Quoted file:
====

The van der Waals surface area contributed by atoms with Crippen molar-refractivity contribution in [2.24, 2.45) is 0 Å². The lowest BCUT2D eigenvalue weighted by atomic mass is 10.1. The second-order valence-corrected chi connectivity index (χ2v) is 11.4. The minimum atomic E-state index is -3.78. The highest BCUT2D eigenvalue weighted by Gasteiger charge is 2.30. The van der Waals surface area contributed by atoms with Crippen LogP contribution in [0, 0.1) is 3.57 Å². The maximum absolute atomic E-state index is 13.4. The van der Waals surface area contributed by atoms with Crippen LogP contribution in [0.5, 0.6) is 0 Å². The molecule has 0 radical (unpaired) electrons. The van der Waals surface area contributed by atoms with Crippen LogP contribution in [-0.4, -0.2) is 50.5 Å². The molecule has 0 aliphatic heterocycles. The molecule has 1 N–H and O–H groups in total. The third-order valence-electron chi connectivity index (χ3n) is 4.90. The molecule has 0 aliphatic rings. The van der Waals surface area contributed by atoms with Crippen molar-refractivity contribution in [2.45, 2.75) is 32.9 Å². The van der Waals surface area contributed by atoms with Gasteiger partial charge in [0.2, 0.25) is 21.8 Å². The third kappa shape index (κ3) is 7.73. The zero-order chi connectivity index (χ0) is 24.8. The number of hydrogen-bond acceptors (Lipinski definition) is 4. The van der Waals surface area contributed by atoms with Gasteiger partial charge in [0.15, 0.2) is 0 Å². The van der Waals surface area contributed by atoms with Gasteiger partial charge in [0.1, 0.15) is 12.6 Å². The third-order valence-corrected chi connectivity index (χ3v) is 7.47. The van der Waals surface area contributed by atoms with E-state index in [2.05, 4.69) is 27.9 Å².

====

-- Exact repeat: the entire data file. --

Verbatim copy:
The van der Waals surface area contributed by atoms with Crippen molar-refractivity contribution in [2.24, 2.45) is 0 Å². The lowest BCUT2D eigenvalue weighted by atomic mass is 10.1. The second-order valence-corrected chi connectivity index (χ2v) is 11.4. The minimum atomic E-state index is -3.78. The highest BCUT2D eigenvalue weighted by Gasteiger charge is 2.30. The van der Waals surface area contributed by atoms with Crippen LogP contribution in [0, 0.1) is 3.57 Å². The maximum absolute atomic E-state index is 13.4. The van der Waals surface area contributed by atoms with Crippen LogP contribution in [0.5, 0.6) is 0 Å². The molecule has 0 radical (unpaired) electrons. The van der Waals surface area contributed by atoms with Crippen LogP contribution in [-0.4, -0.2) is 50.5 Å². The molecule has 0 aliphatic heterocycles. The molecule has 1 N–H and O–H groups in total. The third-order valence-electron chi connectivity index (χ3n) is 4.90. The molecule has 0 aliphatic rings. The van der Waals surface area contributed by atoms with Crippen molar-refractivity contribution in [2.45, 2.75) is 32.9 Å². The van der Waals surface area contributed by atoms with Gasteiger partial charge in [0.2, 0.25) is 21.8 Å². The third kappa shape index (κ3) is 7.73. The zero-order chi connectivity index (χ0) is 24.8. The number of hydrogen-bond acceptors (Lipinski definition) is 4. The van der Waals surface area contributed by atoms with Gasteiger partial charge in [0.15, 0.2) is 0 Å². The van der Waals surface area contributed by atoms with Gasteiger partial charge in [0.1, 0.15) is 12.6 Å². The third-order valence-corrected chi connectivity index (χ3v) is 7.47. The van der Waals surface area contributed by atoms with E-state index in [2.05, 4.69) is 27.9 Å².